Turning a frown upside down

Getting a good a portrait can be a daunting task. There are a number of things that one has to consider. Composition is one. Lighting is another. Then one has to often figure out the proper settings on the camera for a correct exposure. It’s no wonder that many people may forget one last thing: expression.

Perhaps it was this difficulty that kept away most from the latest Readers Photo Challenge assignment: Smiles. Only a dozen people sent in a total of 26 photos.

Like any other photographic skill, the ability to capture a natural smile is one that can be learned. It takes not only the talent to make a connection with the subject but the alacrity and presence of mind to take the picture when it happens. An like any other skill, the more you do it, the better you’ll become. Here are some of the best examples.

________________________________________

Ken Class of Stockton put all the elements of a good photograph together – getting in close, composition, lighting, focus, etc,- in his image of his 97-year-old mother-in-law Margaret Ann Thompson holding a picture of her adopted great-granddaughter Aruanna Martin-Class. Shooting with a Canon EOS 5D Mk III DSLR Class didn’t forget the last element to make the shot complete: a pleasant and natural smile on his mother-in-law’s face.

________________________________________

Take all the considerations in photographing a portrait, then throw in the added obstacle of having your subject be a stranger and the level of difficulty goes up exponentially.

Ann Scott of Stockton met that challenge with aplomb. She sat next to Brittany and Eric Knouse from Saskatchewan, Canada, who were on vacation at a Giants game at AT&T Park in San Francisco. The close proximity and emotional connection between Scott and the couple is evident in the photo she shot with her iPhone. They even shared an order of garlic fries with her.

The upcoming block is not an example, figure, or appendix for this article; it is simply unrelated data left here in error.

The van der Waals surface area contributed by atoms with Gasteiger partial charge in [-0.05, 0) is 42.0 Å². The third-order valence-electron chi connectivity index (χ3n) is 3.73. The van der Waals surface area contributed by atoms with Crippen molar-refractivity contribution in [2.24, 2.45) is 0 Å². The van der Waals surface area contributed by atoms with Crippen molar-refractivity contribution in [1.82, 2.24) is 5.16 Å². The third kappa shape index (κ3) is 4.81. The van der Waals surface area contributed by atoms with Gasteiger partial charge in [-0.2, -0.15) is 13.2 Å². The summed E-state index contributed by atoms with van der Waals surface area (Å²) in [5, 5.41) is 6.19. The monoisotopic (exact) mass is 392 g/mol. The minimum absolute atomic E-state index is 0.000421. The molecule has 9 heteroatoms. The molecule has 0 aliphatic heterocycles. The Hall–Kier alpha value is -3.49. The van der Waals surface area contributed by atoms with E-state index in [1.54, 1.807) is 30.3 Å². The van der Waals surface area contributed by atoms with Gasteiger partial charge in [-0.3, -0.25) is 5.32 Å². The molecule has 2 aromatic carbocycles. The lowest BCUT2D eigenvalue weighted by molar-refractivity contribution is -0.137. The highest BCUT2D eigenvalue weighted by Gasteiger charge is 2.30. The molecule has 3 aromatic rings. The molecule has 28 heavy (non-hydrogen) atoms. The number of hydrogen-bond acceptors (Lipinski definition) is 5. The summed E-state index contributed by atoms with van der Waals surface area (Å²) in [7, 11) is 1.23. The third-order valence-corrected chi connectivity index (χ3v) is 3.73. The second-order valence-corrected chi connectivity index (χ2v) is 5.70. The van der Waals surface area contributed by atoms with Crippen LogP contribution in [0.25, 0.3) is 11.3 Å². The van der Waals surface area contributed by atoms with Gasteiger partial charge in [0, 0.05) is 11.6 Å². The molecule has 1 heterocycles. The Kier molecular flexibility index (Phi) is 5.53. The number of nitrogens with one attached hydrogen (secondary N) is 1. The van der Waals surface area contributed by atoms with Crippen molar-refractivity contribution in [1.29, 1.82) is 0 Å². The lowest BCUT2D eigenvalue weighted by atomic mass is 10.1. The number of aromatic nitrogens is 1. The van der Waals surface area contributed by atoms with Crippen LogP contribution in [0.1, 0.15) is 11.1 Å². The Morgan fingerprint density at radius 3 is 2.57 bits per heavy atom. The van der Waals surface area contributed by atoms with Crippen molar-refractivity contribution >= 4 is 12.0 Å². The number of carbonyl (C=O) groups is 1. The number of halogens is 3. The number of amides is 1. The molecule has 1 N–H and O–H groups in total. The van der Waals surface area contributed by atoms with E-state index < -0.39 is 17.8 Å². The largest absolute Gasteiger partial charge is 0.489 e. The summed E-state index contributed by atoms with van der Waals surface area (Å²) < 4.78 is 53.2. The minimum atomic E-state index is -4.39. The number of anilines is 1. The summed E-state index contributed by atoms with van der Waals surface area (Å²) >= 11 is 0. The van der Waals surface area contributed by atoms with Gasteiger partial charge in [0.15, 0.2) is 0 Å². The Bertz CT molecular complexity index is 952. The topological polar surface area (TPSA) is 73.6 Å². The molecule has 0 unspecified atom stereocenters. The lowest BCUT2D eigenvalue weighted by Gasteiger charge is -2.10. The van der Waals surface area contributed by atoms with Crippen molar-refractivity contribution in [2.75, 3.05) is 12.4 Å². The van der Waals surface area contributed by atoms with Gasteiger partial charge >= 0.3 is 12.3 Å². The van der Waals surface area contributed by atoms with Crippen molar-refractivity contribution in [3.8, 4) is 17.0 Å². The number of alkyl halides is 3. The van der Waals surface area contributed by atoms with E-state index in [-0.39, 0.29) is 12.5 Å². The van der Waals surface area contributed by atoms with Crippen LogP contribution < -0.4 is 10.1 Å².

____________________________________________

Sometimes smiles can happen quickly and can be a fleeting thing. One has to be quick and Johnny-on-the-spot ready to capture it.

Rick Wilmot of Lodi used a Canon EOS 5D Mk III DSLR to photograph a spontaneous smile by his 3-year-old granddaughter Abby Mae Wilmot her home in Woodland. The result is a naturally happy expression of joy on her face.

________________________________________

With infants there are moments that makes one say “awww.”Sometimes with miss them because we’re too busy dealing dirty diapers, colic or runny noses. Sydney Spurgeon of Stockton got in tight with her Nikon D90 DSLR to photograph a gentle smile on her 1-year-old neighbor Theodora Graham’s face and captured an “awww” moment.

________________________________________

You can view all of the photos that were submitted in an online gallery at recordnet.com. Stay tuned for a new challenge assignment to be announced next Monday.

This entry was posted in Column, Readers Photo Challenge and tagged . Bookmark the permalink. Post a comment

Post a Comment

You must be logged in to post a comment.

We reserve the right to remove any content at any time from this Community, including without limitation if it violates the Community Rules. We ask that you report content that you in good faith believe violates the above rules by clicking the Flag link next to the offending comment or fill out this form.
  • Blog Author

    Clifford Oto

    Clifford Oto, an award-winning photographer, has been with The Record since 1984. Through the changes from black and white to digital photography, he’s kept his focus on covering the events, people and life of San Joaquin county. This blog deals ... Read Full
  • Categories

  • Archives